Watch aficionados are most infuriated by replicas, fashion timepieces and battery-powered movements. And yet, the $260 Swatch homage to the Omega Speedmaster that debuted a week ago and caused shopping pandemonium checks all three of those snob boxes, making the collaboration an even more remarkable hit.
From London to Berlin and Melbourne, queues of eager consumers extended for blocks to snag a timepiece that’s not even limited. The buzziest and arguably most successful Swiss watch release in decades borrowed marketing and promotional techniques that, while novel to the staid world of Swiss watches, are well worn in the sneaker and fashion sectors.
So-called hype collaboration drops are old-hat for brands including Nike, Adidas and Supreme that have teamed with high-end fashion houses ranging from Prada to Burberry to Balenciaga to drive consumer buzz and create long queues at stores or online traffic when they land. Both sides stand to gain: affordable brands receive a sprinkling of high-fashion stardust, while the expensive partners get to broaden and often rejuvenate their customer base.
“This was a massive watch release that in many ways taps into the same currents and the same release tactics as traditional street wear and sneakers,” said Jesse Einhorn, an economist at online auction and trading platform StockX, which brings together buyers and sellers of shoes, street wear and watches in the secondary market. “This is an intentional strategy by brands. With the Omega Swatch it’s rare that you see a watch release so thoroughly penetrate the discourse.”
High-fashion/fast-fashion collaboration has been perfected by a run of partnerships that Swedish discount retailer H&M initiated with designer names like Karl Lagerfeld, Versace and Stella McCartney. But the risk remains that the novelty factor wears off quickly, or that brands that usually fiercely protect their exclusivity and pricing power cheapen their image. Indeed, prices for the likes of Chanel and Hermes handbags have risen in recent months, helping preserve their cachet. The only scarcity factor of the so-called MoonSwatch is that it’s available at Swatch boutiques but not online, though the watchmaker promised to swiftly replenish its stock and migrate to the internet at some unspecified date. Both brands are owned by the same parent company, facilitating their partnership.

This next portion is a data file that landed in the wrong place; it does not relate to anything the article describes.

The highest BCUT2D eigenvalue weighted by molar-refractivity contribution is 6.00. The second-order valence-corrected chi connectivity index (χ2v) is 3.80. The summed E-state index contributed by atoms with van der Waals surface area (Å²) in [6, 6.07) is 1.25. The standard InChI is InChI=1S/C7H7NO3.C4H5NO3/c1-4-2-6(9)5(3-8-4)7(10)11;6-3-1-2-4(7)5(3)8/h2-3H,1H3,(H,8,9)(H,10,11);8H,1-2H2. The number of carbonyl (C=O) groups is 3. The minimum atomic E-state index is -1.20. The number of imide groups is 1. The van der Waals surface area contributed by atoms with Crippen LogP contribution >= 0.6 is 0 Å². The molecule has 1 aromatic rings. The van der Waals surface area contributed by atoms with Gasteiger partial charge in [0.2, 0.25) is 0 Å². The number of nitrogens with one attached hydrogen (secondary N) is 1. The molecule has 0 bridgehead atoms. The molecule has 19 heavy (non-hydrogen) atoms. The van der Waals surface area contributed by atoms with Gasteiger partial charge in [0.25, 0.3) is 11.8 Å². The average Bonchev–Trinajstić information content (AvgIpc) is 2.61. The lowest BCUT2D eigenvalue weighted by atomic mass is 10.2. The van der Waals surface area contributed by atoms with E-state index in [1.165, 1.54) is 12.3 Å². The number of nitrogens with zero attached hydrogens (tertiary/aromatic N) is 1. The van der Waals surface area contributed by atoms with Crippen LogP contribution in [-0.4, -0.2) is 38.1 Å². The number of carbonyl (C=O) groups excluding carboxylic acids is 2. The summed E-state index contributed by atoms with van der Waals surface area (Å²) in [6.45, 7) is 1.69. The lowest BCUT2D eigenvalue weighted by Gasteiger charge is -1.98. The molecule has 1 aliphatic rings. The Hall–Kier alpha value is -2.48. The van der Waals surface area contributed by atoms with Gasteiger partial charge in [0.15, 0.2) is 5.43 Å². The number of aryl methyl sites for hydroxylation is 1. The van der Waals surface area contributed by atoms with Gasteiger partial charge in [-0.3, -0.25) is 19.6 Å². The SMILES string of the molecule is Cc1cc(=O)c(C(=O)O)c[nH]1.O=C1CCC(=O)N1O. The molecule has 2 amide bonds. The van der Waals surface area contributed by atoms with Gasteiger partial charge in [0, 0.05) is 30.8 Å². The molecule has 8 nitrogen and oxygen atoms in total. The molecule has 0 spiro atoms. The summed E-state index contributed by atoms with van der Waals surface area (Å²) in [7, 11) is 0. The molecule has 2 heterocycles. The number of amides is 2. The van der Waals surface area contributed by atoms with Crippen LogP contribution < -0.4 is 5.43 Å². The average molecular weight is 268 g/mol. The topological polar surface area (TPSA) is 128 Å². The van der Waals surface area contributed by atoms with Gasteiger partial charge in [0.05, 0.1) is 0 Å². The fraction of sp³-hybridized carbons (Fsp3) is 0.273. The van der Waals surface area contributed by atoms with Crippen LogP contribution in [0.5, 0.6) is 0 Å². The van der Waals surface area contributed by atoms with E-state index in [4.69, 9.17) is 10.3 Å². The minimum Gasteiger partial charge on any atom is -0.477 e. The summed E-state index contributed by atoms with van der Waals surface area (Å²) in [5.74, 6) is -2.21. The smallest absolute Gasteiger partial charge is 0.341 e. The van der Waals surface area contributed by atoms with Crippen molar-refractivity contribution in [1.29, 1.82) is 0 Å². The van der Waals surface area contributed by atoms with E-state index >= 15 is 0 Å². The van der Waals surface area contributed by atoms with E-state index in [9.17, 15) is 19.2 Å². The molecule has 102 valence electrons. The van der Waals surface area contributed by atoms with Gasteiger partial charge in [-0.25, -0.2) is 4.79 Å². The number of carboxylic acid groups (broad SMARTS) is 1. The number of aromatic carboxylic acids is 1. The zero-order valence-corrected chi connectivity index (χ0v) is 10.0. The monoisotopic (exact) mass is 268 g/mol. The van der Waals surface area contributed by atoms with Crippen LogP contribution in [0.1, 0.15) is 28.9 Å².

Models commanding huge premiums quickly debuted on resale sites. The MoonSwatch was the biggest ever watch release on the StockX platform in its first week by both trading volumes and premiums, the company said. Prices were averaging $843, more than three times the retail price. More than 2,200 of the brightly coloured watches that are available in 11 different models had been sold, according to StockX. Influential YouTube watch bloggers posted scores of videos giving their hot takes on a bioceramic plastic version of the Speedmaster Professional, best known for being the watch worn by US astronauts on the moon.
Waiting lists are common for sought-after timepieces, but queues outside shops have so far eluded the industry. Where there has been hype, it’s existed more around special or limited editions from stalwarts like Rolex or Patek Philippe that aren’t for the masses.
Rolex’s steel sportswatches are notoriously difficult to find at retail outlets and can sell for three or four times the store price on the secondary market. Patek Philippe can’t keep any of its Nautilus models and chair Thierry Stern told Swiss newspaper Le Temps this week he gets as many as 100 emails a week from customers desperate for one. Around the same time that Swatch’s Omega coup unfolded, Rolex and Patek were among manufacturers showing off their latest models at the Watches and Wonders show in Geneva, a genteel event drawing 20,000 people checking out minor updates to some models that haven’t been radically overhauled in 20 years or more.
Swatch and its brands — which include Breguet, Longines and Blancpain — don’t participate in the show, which is hosted by rival Richemont, the maker of Cartier, Vacheron Constantin, and Jaeger-LeCoultre watches, among others. No matter. The MoonSwatch stole the show for an event where watches priced at more than Sf500,000 (R7.89m) traditionally make their debut.
The MoonSwatch launch comes as the Swiss industry has enjoyed a tentative rebound from a pandemic-driven sales crash in 2020. Still, the comeback has been tempered with caution as Chinese tourists haven’t returned to Europe in significant enough numbers to drive sales, and traffic in airports — where Swatch has many of its boutiques — has persisted below pre-pandemic levels.
Omega has long perfected its marketing pitch as the watch of choice for aspiring astronauts and the world’s favourite secret agent, James Bond. Swatch, conversely, has struggled to hang onto its iconoclast image, having previously won credit for saving and reviving the Swiss watch sector from the so-called quartz crisis of the 1970s with its colourful, cheap designs.
The plastic Swatch was once a global phenomenon with customers thronging stores in search of new releases. But that was back in the 1980s and 1990s. Lately, smartwatches and fitness bands have become the more common wrist accessories. In fact, exports of Swiss quartz watches dropped to a 38-year low in 2021, according to trade statistics.
“It is about time that Swatch Group invents something new and exciting for its eponymous brand,” Bernstein analyst Luca Solca said. For now though, the MoonSwatch is “a stroke of genius”, he said.
More stories like this are available on bloomberg.com